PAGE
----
5 Common Culture-Related Mistakes Made in Hiring

Joe Weinlick
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When startups shift to a sustainable corporate model, focusing too heavily on cultural fit may lead to poor recruitment choices. Growing companies need leaders with the maturity and expertise to improve business operations, and the best managerial hires may be candidates who re-evaluate how things are currently done. Make sure your quest for cultural fit doesn't blackball the most qualified candidates if you want to land top talent.

1. Putting Chemistry Before Quality

Young startups are often run by friends, classmates and long-time colleagues who know each other well, which can make these close-knit teams prone to groupthink. The existing team chemistry comes from shared experiences, and it's not easy to immediately achieve the same spark with outsiders. As a result, recruiters may rely on superficial similarities, such as interests, age or quirks, to judge cultural fit.

Keep in mind, startup companies usually hire new management when they need visionaries who can establish solid infrastructure. If the current team doesn't have the background, mentality or skills to drive the company's growth strategy, it hardly makes sense to hire leaders with the same limitations.

2. Letting Amateurs Weigh In

Good recruiters are specialists for a reason. They understand the financial and legal implications of bad hiring practices and streamline the decision-making process to quickly seal the deal with top candidates. Many startups are small and democratic, with people wearing many hats, so the team may expect candidates to go through endless rounds of interviewing and meet every employee. Trying to please everyone is pointless, especially when startups have no set hiring standards or recruiters qualified to evaluate the company's talent gaps.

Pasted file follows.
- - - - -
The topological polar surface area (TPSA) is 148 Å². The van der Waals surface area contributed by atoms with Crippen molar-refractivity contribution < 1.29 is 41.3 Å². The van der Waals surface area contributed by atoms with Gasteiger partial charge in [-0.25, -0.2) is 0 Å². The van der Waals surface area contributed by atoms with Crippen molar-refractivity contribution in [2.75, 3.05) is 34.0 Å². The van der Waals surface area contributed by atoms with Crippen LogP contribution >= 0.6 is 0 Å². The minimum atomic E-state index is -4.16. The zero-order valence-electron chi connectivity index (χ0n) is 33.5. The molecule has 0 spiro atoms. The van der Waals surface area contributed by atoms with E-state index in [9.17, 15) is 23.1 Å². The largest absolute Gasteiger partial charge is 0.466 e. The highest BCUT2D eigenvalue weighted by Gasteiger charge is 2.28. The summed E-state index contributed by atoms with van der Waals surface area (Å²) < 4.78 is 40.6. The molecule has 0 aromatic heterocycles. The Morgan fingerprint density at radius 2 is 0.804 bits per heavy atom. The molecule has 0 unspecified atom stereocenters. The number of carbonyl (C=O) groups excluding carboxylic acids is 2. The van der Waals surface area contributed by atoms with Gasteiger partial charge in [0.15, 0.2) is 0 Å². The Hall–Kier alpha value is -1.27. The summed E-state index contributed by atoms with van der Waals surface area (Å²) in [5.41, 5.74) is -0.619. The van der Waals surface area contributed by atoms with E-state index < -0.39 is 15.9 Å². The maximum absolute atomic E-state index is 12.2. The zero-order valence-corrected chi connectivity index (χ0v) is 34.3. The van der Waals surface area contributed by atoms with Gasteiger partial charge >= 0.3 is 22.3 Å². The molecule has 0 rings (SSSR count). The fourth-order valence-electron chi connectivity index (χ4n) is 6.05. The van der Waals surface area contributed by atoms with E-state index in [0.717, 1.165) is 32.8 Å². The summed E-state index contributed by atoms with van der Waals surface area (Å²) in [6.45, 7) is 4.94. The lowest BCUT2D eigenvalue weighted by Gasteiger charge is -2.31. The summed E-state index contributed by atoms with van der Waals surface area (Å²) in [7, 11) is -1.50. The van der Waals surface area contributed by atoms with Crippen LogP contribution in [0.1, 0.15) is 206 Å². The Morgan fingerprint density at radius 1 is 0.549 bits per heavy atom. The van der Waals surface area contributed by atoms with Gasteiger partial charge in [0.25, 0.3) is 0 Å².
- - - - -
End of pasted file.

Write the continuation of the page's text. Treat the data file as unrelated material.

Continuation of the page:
3. Resisting Different Work Styles

Startups are a labor of love, and founding teams frequently get in the habit of working around the clock to meet goals. Many startup teams unwisely view this burnout behavior as dedication and dismiss candidates who aren't willing to work grueling hours. Yet, the most qualified managerial candidates are often older professionals with families and personal priorities. People who rise to executive levels know long-term efficiency depends on balance and time management, and there's little to gain from burning the candle at both ends.

4. Wandering Into Legal Territory

Hiring for cultural fit without transparency can perpetuate bias. When startups lack a clear definition of their culture and values, individual employees are free to interpret "cultural fit" however they please. Suddenly, hiring is about choosing people who look, think and behave like you, rather than considering how people with different backgrounds can enrich the team. Age, gender and race disparities are common in startup environments, exposing companies to legal and social backlash as they grow.

5. Trusting Questionable References

Informal references are a common source of good hires, but be critical of the motivation behind bad reviews. Even the best leaders earn some bad blood when they implement unpopular policies, oversee layoffs and promotions or make difficult firing decisions. Try to learn more about the relationship between the referral source and the potential candidate to avoid losing a highly qualified manager over a petty misunderstanding.

Startups have big goals and limited resources, making it essential to choose a team that can carry out a winning growth strategy. Hiring for cultural fit should help companies create a positive work environment, instead of diluting the talent pool.

Photo Courtesy of suphakit73 at Flickr.com


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